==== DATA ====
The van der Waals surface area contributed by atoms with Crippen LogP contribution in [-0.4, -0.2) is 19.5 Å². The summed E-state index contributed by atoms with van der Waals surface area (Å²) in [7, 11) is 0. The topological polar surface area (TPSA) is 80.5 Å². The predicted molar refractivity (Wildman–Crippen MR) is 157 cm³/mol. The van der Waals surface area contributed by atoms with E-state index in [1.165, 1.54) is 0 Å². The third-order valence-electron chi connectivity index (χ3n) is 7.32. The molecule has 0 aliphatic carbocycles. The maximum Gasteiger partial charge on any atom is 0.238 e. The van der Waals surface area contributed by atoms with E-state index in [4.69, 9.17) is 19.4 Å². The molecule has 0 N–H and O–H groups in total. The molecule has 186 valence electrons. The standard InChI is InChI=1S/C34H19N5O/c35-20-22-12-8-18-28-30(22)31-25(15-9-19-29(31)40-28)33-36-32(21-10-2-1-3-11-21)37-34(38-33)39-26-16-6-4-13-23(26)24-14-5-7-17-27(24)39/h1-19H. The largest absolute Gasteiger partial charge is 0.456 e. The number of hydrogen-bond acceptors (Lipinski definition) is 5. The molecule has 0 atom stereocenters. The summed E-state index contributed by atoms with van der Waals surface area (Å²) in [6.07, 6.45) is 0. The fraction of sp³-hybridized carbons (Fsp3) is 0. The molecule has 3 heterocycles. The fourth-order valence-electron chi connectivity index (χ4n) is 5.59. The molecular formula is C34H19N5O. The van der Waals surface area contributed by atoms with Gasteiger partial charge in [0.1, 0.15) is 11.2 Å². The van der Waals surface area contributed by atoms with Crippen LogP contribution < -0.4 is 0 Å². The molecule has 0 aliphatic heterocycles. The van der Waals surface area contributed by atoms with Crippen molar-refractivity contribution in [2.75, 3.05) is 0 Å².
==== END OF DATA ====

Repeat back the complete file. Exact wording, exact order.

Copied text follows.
The van der Waals surface area contributed by atoms with Crippen LogP contribution in [-0.4, -0.2) is 19.5 Å². The summed E-state index contributed by atoms with van der Waals surface area (Å²) in [7, 11) is 0. The topological polar surface area (TPSA) is 80.5 Å². The predicted molar refractivity (Wildman–Crippen MR) is 157 cm³/mol. The van der Waals surface area contributed by atoms with E-state index in [1.165, 1.54) is 0 Å². The third-order valence-electron chi connectivity index (χ3n) is 7.32. The molecule has 0 aliphatic carbocycles. The maximum Gasteiger partial charge on any atom is 0.238 e. The van der Waals surface area contributed by atoms with E-state index in [4.69, 9.17) is 19.4 Å². The molecule has 0 N–H and O–H groups in total. The molecule has 186 valence electrons. The standard InChI is InChI=1S/C34H19N5O/c35-20-22-12-8-18-28-30(22)31-25(15-9-19-29(31)40-28)33-36-32(21-10-2-1-3-11-21)37-34(38-33)39-26-16-6-4-13-23(26)24-14-5-7-17-27(24)39/h1-19H. The largest absolute Gasteiger partial charge is 0.456 e. The number of hydrogen-bond acceptors (Lipinski definition) is 5. The molecule has 0 atom stereocenters. The summed E-state index contributed by atoms with van der Waals surface area (Å²) in [6.07, 6.45) is 0. The fraction of sp³-hybridized carbons (Fsp3) is 0. The molecule has 3 heterocycles. The fourth-order valence-electron chi connectivity index (χ4n) is 5.59. The molecular formula is C34H19N5O. The van der Waals surface area contributed by atoms with Gasteiger partial charge in [0.1, 0.15) is 11.2 Å². The van der Waals surface area contributed by atoms with Crippen LogP contribution < -0.4 is 0 Å². The molecule has 0 aliphatic heterocycles. The van der Waals surface area contributed by atoms with Crippen molar-refractivity contribution in [2.75, 3.05) is 0 Å².